Customary Care

The philosophy of customary care:  Anishinaabe people caring for Anishinaabe people – is at the heart of service provision

“Respect is the key word in the relationship between Anishinaabe children and their parents and caregivers.  It lies at the center of a person’s relationship with the Creator and with nature - respect for the child, respect for the Elders, and respect for all living creatures.  The management and growth of a child comes not from fear of his or parent, but out of respect for adults and tribal teachings.”  (From the gathering of the Grandmothers, April 6-7, 2000)

“Customary care” is a contemporary term that describes an all-encompassing approach to communities caring for their own - something our people did for hundreds of years prior to colonization.  It is a “natural” philosophy of child caring that is unconditional.  It has its roots in traditional society and community and is therefore inherent to our Community Care Programs.  It encompasses a set of beliefs, principles, and practices through which our communities are responsible for the care of our children and the strengthening of our families.  Customary care is more than a practice or way of doing things; it is a way of thinking and living.

The Protection Network of the Anishinaabe Child

While much has changed in our communities as compared to long ago, the protection of children is no less important for us as it was long ago.  The Anishinaabe people have never relinquished their right and responsibility to care for their children.  Weechi-it-te-win and its Community Care Programs Customary Care concepts and principals are based on the natural protection network that exists for every Anishinaabe child.

The diagram above depicts the natural system of child protection that continues to operate within our communities.  The child is surrounded by family, extended family, community, and the nation.  These layers of protection:

  • Provide life continuity for our children
  • Preserve family linkages
  • Offer opportunities for growth and development within the context of the child’s culture and community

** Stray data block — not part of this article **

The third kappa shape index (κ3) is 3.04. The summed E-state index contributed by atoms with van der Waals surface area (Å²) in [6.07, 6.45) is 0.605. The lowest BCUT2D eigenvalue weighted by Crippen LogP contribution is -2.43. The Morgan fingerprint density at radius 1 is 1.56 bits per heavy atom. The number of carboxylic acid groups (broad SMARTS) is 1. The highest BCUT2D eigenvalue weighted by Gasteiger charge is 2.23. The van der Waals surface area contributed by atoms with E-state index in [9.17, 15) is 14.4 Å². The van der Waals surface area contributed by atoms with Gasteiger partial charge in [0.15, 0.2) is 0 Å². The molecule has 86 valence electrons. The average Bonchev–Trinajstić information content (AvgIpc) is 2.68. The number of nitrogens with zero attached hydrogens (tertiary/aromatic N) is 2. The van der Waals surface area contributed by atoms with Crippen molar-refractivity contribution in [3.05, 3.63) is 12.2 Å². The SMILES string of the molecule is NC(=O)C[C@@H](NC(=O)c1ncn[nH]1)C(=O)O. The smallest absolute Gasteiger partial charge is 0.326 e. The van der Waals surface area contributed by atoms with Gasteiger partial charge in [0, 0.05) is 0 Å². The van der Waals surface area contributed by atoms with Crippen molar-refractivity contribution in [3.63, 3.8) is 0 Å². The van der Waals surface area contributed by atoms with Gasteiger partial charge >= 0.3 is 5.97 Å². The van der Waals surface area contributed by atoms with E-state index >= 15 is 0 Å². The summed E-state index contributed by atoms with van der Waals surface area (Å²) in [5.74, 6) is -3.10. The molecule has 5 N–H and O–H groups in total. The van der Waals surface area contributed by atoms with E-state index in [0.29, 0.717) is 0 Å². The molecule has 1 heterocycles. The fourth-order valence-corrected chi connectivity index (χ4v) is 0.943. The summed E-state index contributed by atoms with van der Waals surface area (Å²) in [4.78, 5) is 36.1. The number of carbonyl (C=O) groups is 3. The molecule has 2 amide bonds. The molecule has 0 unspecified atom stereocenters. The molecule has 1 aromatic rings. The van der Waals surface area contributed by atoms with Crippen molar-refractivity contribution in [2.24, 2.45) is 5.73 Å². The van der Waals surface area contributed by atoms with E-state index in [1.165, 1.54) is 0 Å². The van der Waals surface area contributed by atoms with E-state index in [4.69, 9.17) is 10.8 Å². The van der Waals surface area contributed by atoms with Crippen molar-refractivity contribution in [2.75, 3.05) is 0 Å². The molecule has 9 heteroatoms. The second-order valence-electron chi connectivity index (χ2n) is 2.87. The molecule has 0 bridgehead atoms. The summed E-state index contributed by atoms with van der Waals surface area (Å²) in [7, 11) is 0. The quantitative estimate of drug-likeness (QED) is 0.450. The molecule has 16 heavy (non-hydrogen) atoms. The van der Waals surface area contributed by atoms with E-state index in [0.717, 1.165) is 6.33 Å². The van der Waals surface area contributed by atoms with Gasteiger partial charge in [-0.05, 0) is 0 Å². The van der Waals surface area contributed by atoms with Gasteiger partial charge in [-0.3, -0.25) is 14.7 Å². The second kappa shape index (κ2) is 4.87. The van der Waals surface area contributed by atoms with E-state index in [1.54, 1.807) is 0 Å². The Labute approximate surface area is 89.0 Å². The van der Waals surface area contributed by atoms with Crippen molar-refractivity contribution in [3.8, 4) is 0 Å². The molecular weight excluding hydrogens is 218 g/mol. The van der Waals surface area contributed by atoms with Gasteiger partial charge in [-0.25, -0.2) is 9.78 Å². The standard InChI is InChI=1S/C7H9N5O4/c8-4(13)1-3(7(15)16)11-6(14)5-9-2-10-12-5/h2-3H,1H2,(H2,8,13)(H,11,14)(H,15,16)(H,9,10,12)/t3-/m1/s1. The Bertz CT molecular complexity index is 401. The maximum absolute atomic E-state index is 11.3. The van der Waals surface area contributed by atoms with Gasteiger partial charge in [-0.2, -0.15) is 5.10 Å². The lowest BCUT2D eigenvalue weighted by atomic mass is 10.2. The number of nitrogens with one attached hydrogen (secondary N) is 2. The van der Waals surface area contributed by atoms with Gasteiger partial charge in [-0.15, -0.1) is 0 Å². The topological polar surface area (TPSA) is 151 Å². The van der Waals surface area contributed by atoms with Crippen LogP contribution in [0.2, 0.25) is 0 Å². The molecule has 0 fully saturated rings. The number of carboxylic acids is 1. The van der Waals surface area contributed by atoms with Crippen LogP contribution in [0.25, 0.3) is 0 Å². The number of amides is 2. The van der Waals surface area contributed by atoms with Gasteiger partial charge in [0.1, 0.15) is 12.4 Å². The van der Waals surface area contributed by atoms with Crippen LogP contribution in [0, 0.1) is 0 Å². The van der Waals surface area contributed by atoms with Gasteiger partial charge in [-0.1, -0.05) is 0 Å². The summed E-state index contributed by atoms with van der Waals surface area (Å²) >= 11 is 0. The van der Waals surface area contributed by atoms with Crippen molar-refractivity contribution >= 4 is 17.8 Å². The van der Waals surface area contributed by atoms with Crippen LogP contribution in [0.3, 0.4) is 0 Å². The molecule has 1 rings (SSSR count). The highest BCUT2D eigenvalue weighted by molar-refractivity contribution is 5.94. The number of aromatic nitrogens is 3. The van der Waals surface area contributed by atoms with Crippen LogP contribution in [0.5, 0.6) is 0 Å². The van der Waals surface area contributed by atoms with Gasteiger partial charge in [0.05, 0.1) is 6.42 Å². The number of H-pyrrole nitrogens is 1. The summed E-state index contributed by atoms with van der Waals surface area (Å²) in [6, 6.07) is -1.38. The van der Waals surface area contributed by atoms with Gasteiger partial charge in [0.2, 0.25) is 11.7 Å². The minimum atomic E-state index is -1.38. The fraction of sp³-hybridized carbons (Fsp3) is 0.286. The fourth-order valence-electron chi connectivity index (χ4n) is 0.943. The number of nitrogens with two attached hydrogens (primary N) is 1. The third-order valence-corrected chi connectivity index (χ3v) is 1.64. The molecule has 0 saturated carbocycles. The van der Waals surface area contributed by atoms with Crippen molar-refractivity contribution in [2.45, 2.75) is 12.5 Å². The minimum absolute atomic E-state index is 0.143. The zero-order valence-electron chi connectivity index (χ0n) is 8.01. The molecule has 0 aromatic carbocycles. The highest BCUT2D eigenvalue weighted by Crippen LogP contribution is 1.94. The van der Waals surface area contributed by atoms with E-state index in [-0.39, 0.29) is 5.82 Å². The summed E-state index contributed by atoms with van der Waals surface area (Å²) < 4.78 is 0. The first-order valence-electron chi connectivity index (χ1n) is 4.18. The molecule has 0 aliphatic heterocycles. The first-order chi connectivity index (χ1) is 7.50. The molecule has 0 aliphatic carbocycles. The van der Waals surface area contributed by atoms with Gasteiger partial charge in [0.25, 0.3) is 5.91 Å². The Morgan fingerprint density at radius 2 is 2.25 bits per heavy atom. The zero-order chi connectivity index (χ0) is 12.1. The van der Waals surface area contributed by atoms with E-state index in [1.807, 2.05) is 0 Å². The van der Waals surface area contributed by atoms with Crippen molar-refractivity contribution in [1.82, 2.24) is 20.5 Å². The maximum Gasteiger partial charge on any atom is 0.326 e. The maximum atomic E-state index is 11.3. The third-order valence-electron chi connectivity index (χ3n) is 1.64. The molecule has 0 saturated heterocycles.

• Lesson the effects of trauma and separation when an out-of-home placement occurs

These layers of protection and the manner in which they are operationalized are significantly different from mainstream child protection practices.  Mainstream child welfare practices are characterized by the diagram below:  removal of the child from the natural layers of protection, emphasis on safety to the detriment of family preservation, and an insular focus on the child and immediate family setting with little or no consideration to the child’s broader protective network.

Within the framework of Weechi-it-te-win and its Community Care Programs’ customary care model, everyone within the community has a crucial role in raising, protecting, and caring for children and their families.  Women have a specific role as caregivers and role models; men have a very important role as teacher, protector and provider; the Elders have a special responsibility to provide direction, help, support and guidance; and the governance structures have a specific responsibility to ensure protection and well-being for the entire community and nation.

On several occasions, our Elders have shared methods of customary care practices that were/are prevalent within our communities:

Shaw-waa-nii-maa-sa-win:  Providing a helping hand without being asked, however, with the consent of the family.  Supporting or assisting an extended family member with no expectation of compensation.

Kaa-waa-nii-maa-saw-win:  When a family would request the help or assistance of extended family member to take care of the child(ren).  It was expected that the parents would help in the care of the child, remain accessible, and remain involved in any decision making concerning the child(ren).

Ka-na-waa-daa-saw-win:  In this situation, parents for whatever reason, would be absent or unable to provide the necessary care for the child (ren).  Someone from the extended family would volunteer to “stand in for” the parents to ensure continuity of care for the child.  The caregiver would act on the child’s behalf with input from other extended family members.

The spirit and practice of sha-waa-nii-maa-sa win, kaa-waa-nii-maa-saw-win, and ka-na-waa-daa-saw-win are very much alive in our communities today.